An unpublished opinion of the North Carolina Court of Appeals does not constitute controlling legal authority. Citation is disfavored, but may be permitted in accordance with the provisions of Rule 30(e)(3) of the North Carolina Rules of Appellate Proced ure.

NO. COA02-605


Filed: 18 February 2003


v .                         Industrial Commission
                            I.C. No. 927943

    Third Party Administrator,

    Appeal by plaintiff from opinion and award entered 18 March 2002 by the North Carolina Industrial Commission. Heard in the Court of Appeals 9 January 2003.

    Franklin Smith for plaintiff-appellant.

    McAngus, Goudelock & Courie, P.L.L.C., by Trula R. Mitchell, for defendants-appellees.

    McGEE, Judge.

    Margaret Brewer (plaintiff) appeals from the opinion and award of the Industrial Commission denying her claim for disability compensation against Southern Devices (employer).
    Plaintiff filed a Form 18 on 3 August 1999 claiming workers' compensation due to occupational asthma and breathing problems comprising an occupational disease. Plaintiff also filed a Form 33 request for hearing on 3 August 1999 because of employer's failure to recognize plaintiff's workers' compensation claim and itsfailure to pay appropriate workers' compensation benefits. Employer filed a Form 33R dated 7 September 1999 denying that plaintiff was injured by accident or suffered from an occupational disease arising out of and in the course of employment.
    Plaintiff's claim was heard before a deputy commissioner on 27 March 2000. The deputy commissioner filed an opinion and award on 16 July 2001 and concluded that "the plaintiff sustained an occupational disease arising out of and in the course of her employment with the defendant-employer." The deputy commissioner awarded plaintiff temporary total disability compensation benefits in the amount of $244.58 per week until plaintiff became gainfully employed. The deputy commissioner also awarded plaintiff all of her past, present, and future medical expenses which resulted from her injury. Employer appealed the award to the Industrial Commission and the case was heard on 13 February 2002.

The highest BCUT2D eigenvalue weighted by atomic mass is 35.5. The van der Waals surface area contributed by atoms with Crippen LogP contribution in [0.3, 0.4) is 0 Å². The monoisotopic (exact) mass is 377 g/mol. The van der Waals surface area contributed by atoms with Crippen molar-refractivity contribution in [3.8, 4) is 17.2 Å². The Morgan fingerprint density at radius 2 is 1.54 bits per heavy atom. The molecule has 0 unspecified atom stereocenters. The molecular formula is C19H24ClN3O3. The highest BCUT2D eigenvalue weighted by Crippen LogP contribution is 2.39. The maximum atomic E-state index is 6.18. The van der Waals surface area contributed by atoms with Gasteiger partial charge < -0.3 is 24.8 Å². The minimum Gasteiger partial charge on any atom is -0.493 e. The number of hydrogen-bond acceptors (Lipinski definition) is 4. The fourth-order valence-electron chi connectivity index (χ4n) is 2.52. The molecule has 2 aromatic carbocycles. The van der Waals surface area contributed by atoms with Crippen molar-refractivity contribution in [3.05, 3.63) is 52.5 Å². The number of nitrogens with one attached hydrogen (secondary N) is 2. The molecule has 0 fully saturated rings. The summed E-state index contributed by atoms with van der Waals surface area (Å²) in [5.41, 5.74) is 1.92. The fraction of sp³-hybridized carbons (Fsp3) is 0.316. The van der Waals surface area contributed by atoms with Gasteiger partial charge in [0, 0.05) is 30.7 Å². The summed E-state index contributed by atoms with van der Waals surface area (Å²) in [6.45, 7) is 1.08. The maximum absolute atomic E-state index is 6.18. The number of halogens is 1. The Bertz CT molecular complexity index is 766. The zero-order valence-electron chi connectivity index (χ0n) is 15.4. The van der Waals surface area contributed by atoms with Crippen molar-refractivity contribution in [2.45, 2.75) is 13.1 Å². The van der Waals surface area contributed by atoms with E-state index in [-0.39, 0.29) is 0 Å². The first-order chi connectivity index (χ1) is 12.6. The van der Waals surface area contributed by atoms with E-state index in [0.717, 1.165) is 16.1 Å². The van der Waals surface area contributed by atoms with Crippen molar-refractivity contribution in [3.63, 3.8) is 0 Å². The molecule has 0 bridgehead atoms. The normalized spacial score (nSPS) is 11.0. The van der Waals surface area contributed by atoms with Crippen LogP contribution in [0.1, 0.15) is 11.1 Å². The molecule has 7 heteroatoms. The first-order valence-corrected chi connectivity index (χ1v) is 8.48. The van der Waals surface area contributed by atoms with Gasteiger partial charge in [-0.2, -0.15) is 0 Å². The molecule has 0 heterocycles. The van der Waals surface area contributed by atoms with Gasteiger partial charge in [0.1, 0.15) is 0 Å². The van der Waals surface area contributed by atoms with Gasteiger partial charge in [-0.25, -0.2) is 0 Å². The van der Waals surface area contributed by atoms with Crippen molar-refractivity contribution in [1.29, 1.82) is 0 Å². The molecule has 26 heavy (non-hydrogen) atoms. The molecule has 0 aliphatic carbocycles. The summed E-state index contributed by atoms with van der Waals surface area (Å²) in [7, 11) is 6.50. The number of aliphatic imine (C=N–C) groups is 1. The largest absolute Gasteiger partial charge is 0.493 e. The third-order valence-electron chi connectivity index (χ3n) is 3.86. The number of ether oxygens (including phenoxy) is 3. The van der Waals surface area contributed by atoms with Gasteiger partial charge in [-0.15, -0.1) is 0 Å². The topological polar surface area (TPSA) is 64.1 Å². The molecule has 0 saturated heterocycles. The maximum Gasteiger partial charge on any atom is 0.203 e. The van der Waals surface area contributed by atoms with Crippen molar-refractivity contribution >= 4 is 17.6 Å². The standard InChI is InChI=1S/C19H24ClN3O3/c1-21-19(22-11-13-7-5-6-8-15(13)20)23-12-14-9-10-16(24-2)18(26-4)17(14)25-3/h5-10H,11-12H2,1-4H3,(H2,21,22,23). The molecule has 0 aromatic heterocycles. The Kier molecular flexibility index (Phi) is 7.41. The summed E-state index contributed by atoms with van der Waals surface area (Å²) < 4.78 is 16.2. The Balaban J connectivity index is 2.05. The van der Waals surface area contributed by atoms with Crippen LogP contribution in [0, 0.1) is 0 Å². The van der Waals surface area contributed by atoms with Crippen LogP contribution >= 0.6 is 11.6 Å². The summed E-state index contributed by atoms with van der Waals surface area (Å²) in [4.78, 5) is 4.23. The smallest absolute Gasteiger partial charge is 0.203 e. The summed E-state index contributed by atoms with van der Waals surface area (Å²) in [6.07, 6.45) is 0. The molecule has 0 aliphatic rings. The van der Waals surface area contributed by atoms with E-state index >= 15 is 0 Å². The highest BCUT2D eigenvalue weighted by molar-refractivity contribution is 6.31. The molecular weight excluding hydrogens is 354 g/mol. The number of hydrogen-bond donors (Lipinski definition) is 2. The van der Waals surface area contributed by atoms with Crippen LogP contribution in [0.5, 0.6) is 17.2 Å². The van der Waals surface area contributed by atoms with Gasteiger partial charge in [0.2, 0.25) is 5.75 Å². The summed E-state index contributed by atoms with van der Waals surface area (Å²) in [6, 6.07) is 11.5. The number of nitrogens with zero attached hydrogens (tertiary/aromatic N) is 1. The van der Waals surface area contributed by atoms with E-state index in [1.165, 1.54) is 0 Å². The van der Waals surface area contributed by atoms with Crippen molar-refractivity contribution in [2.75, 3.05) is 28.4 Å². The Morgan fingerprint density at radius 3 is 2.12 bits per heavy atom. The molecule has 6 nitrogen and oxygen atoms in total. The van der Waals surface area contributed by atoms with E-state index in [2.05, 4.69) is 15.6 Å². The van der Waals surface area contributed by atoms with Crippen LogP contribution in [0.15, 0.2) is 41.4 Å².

Plaintiff testified before the Industrial Commission that she was exposed to a mist that was sprayed by a machine in her workplace from 1992 through 1999. She stated that she experienced shortness of breath after walking and after exposure to strong odors and fumes, and that she had pain in her lungs and rib cage. Plaintiff also testified that she was treated by Dr. Peter Alford (Dr. Alford), who prescribed inhalers to relieve the pain and breathing problems. Dr. Alford took plaintiff out of work for three weeks and thereafter permitted her to return but instructed her to not inhale fumes. Plaintiff stated that she had been unable to return to work. Dr. Alford stated in his deposition thatplaintiff told him she was an ex-smoker and had smoked one pack of cigarettes a day for twenty-seven years but that she had not smoked in the past fourteen years.
    Dr. Alford further stated in his deposition that he examined plaintiff and believed she suffered from occupational asthma. Dr. Alford believed plaintiff's occupational asthma resulted from her exposure to Kutwell 40 and petroleum products used in the machines where she worked. He also stated that he could not form an opinion as to whether plaintiff's condition was a chronic disease or disabling condition because more time was needed to make such an evaluation. Dr. Alford noted that asthma was a common disease that affects the general population and is triggered and exacerbated by different factors, such as stress and environment. He also stated that smoking causes chronic obstructive lung disease and that plaintiff's previous smoking habit was responsible for her below- normal pulmonary function test results.